Love's Body, Reissue of 1966 edition
Publication Year: 1990
Published by: University of California Press
Title Page, Other Works by the Author, Copyright, Acknowledgments
At least in the life of the mind, ventures should be carried through to the end. This book is a. continuation of a voyage begun with Life Against Death; a continuation faintly foreshadowed in the last chapter of that book, "The Resurrection of the Body." But as is said over and over ...
Freud's myth of the rebellion of the sons against the father in the primal, prehistoric horde is not a historical explanation of origins, but a supra-historical archetype; eternally recurrent; a myth; an old, old story. ...
Fraternity comes into being after the sons are expelled from the family; when they form their own club, in the wilderness, away from home, away from women. The brotherhood is a substitute family, a substitute woman ...
The churinga, the holy stones with which the life of the tribe is bound up, the stone body or mystical body of the individual, incised with patterns of concentric circles: "the body that is identical with environment; here we have struck rock bottom. What the tjurunga symbolizes ...
Is there a way out; an end to analysis; a cure; is there such a thing as health? To heal is to make whole, as in wholesome; to make one again; to unify or reunify: this is Eros in action. Eros is the instinct that makes for union, or unification, and Thanatos, the death instinct, ...
Personality is persona, a mask. The world is a stage, the self a theatrical creation: "The self, then, as a performed character, is not an organic thing that has a specific location, whose fundamental fate is to be born, to mature, ...
When the problem in psychoanalysis becomes not repression, but symbolism; when we discover that even if there were no dream-censor we should still have symbolism; then personality (soul, ego) becomes not substance, but ...
"The real apocalypse comes, not with the vision of a city or kingdom, which would still be external, but with the identification of the city and kingdom with one's own body." The apocalypse lays bare the mystery of kingship; ...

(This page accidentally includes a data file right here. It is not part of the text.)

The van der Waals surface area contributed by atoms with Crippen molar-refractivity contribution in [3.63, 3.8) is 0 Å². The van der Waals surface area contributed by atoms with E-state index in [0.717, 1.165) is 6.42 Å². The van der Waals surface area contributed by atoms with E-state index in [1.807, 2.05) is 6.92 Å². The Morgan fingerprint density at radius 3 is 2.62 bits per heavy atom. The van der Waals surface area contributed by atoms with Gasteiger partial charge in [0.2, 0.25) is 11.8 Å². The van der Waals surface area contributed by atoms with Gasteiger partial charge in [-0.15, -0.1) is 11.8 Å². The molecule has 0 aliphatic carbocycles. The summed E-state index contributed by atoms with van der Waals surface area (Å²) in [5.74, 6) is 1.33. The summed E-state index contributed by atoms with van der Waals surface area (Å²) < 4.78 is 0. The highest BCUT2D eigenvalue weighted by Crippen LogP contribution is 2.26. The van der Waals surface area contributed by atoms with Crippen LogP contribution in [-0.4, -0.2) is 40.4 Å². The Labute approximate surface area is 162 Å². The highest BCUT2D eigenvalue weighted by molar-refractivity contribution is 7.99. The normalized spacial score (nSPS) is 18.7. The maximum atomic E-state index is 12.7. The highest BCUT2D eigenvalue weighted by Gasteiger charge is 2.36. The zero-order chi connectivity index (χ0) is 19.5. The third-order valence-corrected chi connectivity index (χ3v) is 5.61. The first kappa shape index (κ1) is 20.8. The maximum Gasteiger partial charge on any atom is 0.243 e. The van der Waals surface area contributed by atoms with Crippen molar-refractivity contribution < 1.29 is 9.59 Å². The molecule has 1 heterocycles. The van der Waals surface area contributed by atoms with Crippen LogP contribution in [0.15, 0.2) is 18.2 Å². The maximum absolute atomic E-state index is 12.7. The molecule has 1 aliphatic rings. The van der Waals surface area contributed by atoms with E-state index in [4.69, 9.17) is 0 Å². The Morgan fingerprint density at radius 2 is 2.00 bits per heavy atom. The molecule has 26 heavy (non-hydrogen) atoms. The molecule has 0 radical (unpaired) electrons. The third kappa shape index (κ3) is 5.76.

Originally everything was body, ONE BODY (Novalis); or Freud: "Originally the ego includes everything, later it detaches from itself the external world. The ego-feeling we are aware of now is thus only a shrunken vestige of a ...
There is only one psyche, in relation to which all conflict is endopsychic, all war intestine. The external enemy is (part of) ourselves, projected; our own badness, banished. The only defense against an internal danger is to make it ...
The choice is between partial incorporation and total incorporation (integration). Participation (playing a part) or fusion. Total incorporation, or fusion, is combustion in fire. "The way he behaved could also be described by saying ...
To eat and to be eaten. The grain must be ground, the wine pressed; the bread must be broken. The true body is a body broken. Nothing can be sole or whole That has not been rent. Yeats, "Crazy Jane Talks with the Bishop." ...
II Corinthians III, 6: The letter killeth, but the spirit giveth life. Literal meanings as against spiritual or symbolical interpretations, a matter of Life against Death. The return to symbolism, the rediscovery that everything is symbolic—alles Vergangliche nur ein Gleichniss—a ...
Fulfillment; from shadows to reality. Now for the first time fully real: the law having a shadow of good things to come, and not the real likeness of the things. From shadows to reality, from symbols to reality; from type to truth. The ...
To bring this world to an end: the consummation devoutly to be wished, the final judgment. The revolution, the revelation, the apocalypse, is vision; which pronounces a last judgment; and brings about the end. Aphorism is ...
Then cometh the end, when he shall have put down all rule and all authority and power. Mere anarchy is loosed upon the world. I Corinthians XV, 24. The break is a break in nature; water from the ...
To reconnect consciousness with the unconscious, to make consciousness symbolical, is to reconnect words with silence; to let the silence in. If consciousness is all words and no silence, the unconscious remains ...
About the Author
Norman O. Brown was born in 1913 in El Oro, Mexico, where his father was active as a mining engineer. He was educated at Oxford University, the University of Chicago, and the University of Wisconsin, where he took his doctorate in 1942. Following a year spent as ...
Page Count: 285
Publication Year: 1990
OCLC Number: 48139666
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